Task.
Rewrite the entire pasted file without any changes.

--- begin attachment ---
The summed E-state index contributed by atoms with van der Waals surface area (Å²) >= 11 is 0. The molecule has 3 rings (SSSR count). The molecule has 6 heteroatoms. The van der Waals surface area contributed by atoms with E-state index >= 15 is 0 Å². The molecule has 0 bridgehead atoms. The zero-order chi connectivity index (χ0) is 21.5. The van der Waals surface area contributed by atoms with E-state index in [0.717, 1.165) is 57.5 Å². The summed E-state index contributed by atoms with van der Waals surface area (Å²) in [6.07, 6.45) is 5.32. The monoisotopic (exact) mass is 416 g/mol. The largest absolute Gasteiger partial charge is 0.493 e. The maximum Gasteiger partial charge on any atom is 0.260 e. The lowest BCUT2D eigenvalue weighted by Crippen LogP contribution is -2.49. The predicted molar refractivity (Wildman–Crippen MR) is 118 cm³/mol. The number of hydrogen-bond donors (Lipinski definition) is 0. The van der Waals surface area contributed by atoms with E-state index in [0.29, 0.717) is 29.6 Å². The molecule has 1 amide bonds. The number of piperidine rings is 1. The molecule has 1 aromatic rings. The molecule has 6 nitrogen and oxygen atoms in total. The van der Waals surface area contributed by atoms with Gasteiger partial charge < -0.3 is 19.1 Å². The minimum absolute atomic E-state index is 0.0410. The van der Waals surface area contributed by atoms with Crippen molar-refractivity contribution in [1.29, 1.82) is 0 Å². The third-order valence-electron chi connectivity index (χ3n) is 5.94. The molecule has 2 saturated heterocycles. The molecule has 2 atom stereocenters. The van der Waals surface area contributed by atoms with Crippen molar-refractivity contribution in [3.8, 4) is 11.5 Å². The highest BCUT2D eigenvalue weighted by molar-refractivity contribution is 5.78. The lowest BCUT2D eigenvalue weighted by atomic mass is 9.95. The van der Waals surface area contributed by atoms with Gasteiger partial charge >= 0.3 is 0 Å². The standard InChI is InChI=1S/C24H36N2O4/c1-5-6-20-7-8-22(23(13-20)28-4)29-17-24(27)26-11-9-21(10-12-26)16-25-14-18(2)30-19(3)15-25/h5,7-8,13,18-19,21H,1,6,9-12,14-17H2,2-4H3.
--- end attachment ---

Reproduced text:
The summed E-state index contributed by atoms with van der Waals surface area (Å²) >= 11 is 0. The molecule has 3 rings (SSSR count). The molecule has 6 heteroatoms. The van der Waals surface area contributed by atoms with E-state index >= 15 is 0 Å². The molecule has 0 bridgehead atoms. The zero-order chi connectivity index (χ0) is 21.5. The van der Waals surface area contributed by atoms with E-state index in [0.717, 1.165) is 57.5 Å². The summed E-state index contributed by atoms with van der Waals surface area (Å²) in [6.07, 6.45) is 5.32. The monoisotopic (exact) mass is 416 g/mol. The largest absolute Gasteiger partial charge is 0.493 e. The maximum Gasteiger partial charge on any atom is 0.260 e. The lowest BCUT2D eigenvalue weighted by Crippen LogP contribution is -2.49. The predicted molar refractivity (Wildman–Crippen MR) is 118 cm³/mol. The number of hydrogen-bond donors (Lipinski definition) is 0. The van der Waals surface area contributed by atoms with E-state index in [0.29, 0.717) is 29.6 Å². The molecule has 1 amide bonds. The number of piperidine rings is 1. The molecule has 1 aromatic rings. The molecule has 6 nitrogen and oxygen atoms in total. The van der Waals surface area contributed by atoms with Gasteiger partial charge < -0.3 is 19.1 Å². The minimum absolute atomic E-state index is 0.0410. The van der Waals surface area contributed by atoms with Crippen molar-refractivity contribution in [1.29, 1.82) is 0 Å². The third-order valence-electron chi connectivity index (χ3n) is 5.94. The molecule has 2 saturated heterocycles. The molecule has 2 atom stereocenters. The van der Waals surface area contributed by atoms with Crippen molar-refractivity contribution in [3.8, 4) is 11.5 Å². The highest BCUT2D eigenvalue weighted by molar-refractivity contribution is 5.78. The lowest BCUT2D eigenvalue weighted by atomic mass is 9.95. The van der Waals surface area contributed by atoms with Gasteiger partial charge >= 0.3 is 0 Å². The standard InChI is InChI=1S/C24H36N2O4/c1-5-6-20-7-8-22(23(13-20)28-4)29-17-24(27)26-11-9-21(10-12-26)16-25-14-18(2)30-19(3)15-25/h5,7-8,13,18-19,21H,1,6,9-12,14-17H2,2-4H3.